The AK-47

An Iraqi Security Forces soldier fires his assigned AK-47 weapon at a range complex.

The Avtomat Kalashnikova model 1947, popularly known as the AK-47, is an assault rifle originally developed for the Soviet Union by the famous arms designer and Russian general Mikhail Kalashnikov. Avtomat Kalashnikova translates to “automatic Kalashnikov,” named after its designer who developed the accepted version of it in 1947.

The AK-47 and its variants are the most popular and widely adopted rifles globally, owing to their relatively low production cost, ease of use, and reliability under harsh conditions. You can find it in service with organized armed forces as well as militias and insurgencies across virtually every geographic region. It’s said that approximately 20% of worldwide firearms belong to the Kalashnikov family, three-quarters of which are AK-47s.

Mikhail Kalashnikov poses with his famous creation. He died in 2013 aged 94.

Mikhail Kalashnikov was conscripted to serve in the Soviet Army at 19 years old in 1938. In service, he was assigned as a tank mechanic owing in part to his engineering skills. He got injured in combat in 1941 and while hospitalized began working on what would become the AK-47. He started with a submachine gun design in 1942 and a light machine gun design a year later.

In 1946, the Soviet Union held a new design competition to develop a new rifle, and Kalashnikov submitted an entry; a gas-operated rifle similar to a design he had worked on before. His prototypes worked well and fared better than competitors. Still, Kalashnikov instituted a major redesign to improve reliability, and in November 1947, completed new prototypes designated as the AK-47. In 1949, the Soviet Army adopted it in combat.

In his career, Kalashnikov designed over 150 other models of small weapons, including the AK-74 assault rifle pictured here.

The simplicity of the AK-47 means it can be operated by regular armies and, unfortunately, also child soldiers in an African desert. It’s also a weapon of choice for guerrilla combatants, insurgents, and terrorists. The strengths of the AK-47 are its ease of operation, endurance to mistreatment, and insignificant failure rate. It trades these features for weaknesses including less accuracy, less safety, and a smaller range than similar weapons.

Many other factors contributed to the AK-47’s enormous popularity. It was a Soviet intervention and, hence, not subject to patent and could be freely copied by other manufacturers. Likewise, AK-47s were distributed in droves to regimes and rebels aligned with the Soviet Union, giving it an upper hand in the post-World War II market for small arms.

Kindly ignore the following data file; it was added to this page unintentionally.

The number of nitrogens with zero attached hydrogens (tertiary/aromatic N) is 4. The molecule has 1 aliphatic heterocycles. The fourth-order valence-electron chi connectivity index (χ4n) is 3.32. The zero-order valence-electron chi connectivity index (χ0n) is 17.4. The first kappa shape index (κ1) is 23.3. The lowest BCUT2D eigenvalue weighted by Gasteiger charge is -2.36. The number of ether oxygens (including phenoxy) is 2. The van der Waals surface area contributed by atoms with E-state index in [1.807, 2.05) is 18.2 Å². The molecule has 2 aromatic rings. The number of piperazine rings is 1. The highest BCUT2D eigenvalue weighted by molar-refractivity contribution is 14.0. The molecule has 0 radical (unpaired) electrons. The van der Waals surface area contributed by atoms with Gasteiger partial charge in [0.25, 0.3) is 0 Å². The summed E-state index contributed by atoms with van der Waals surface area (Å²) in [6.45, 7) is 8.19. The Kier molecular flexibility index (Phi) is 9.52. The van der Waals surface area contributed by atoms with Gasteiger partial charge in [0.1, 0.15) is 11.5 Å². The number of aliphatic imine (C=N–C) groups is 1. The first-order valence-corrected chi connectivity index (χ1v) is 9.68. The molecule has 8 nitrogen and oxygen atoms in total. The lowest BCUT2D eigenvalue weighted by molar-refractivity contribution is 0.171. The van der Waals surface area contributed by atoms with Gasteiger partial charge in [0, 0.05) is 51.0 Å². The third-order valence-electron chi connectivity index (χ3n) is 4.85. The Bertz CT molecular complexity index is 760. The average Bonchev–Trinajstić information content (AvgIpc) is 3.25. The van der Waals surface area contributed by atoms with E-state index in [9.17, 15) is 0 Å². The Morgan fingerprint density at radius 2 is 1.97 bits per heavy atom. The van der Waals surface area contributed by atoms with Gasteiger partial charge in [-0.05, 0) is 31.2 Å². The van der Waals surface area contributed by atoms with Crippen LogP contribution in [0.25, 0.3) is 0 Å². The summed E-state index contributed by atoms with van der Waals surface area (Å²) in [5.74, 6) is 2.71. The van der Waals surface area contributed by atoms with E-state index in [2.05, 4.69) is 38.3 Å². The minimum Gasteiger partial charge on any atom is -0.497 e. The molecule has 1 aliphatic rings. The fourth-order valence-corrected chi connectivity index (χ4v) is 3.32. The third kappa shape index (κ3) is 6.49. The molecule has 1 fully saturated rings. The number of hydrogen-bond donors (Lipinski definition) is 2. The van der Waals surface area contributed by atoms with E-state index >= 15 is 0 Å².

Due to its low cost compared to similar rifles, you’re more likely to find an AK-47 in service in regions with lower economic output. Prices for a new AK-47 vary across the globe, from $600 in Afghanistan to $1,200 in Mexico (on the black market). It’s also possible to find locally produced versions for as low as $150. The AK-47 is at the center of the global illegal arms trade.

A Ukrainian infantryman prepares to fire his AK-47 rifle.

The ArmaLite AR-15 is a comparable rifle to the AK-47 conceived by a celebrated American firearms designer named Eugene Stoner in the 1950s. AR-15 rifles are lighter and have a higher rate of accuracy than the AK-47. It also has a longer range, but the AK-47 is considerably cheaper and more reliable.

In 1959, Armalite sold its rights to the AR-15 to another firearms manufacturer named Colt, which continues to use the trademark for its line of semi-automatic rifles. The AR-15 is the most popular rifle in America, according to the National Rifle Association (NRA).

Eugene Stoner and Mikhail Kalashnikov exchange their famous creations for a pose.

Fun Facts about the AK-47

  • Nearly 90,000 AK-47 rifles procured for the Nigerian police were flagged missing in 2022.
  • The AK-47 is said to be responsible for far more deaths than any other weapon produced in the 20th century.
  • The AK-47 is included on the flag of Mozambique as a symbol of the war for its independence granted in 1975.

In 2012, Mikhail Kalashnikov penned a letter to the head of the Russian Orthodox Church expressing concern over the extensive damage caused by his creations. Excerpts from the letter (written in Russian and translated to English) include;

  • “I keep having the same unsolved question: if my rifle claimed people’s lives, then can it be that I… a Christian and an Orthodox believer, was to blame for their deaths?”
  • “The longer I live, the more this question drills itself into my brain and the more I wonder why the Lord allowed man to have the devilish desires of envy, greed and aggression.”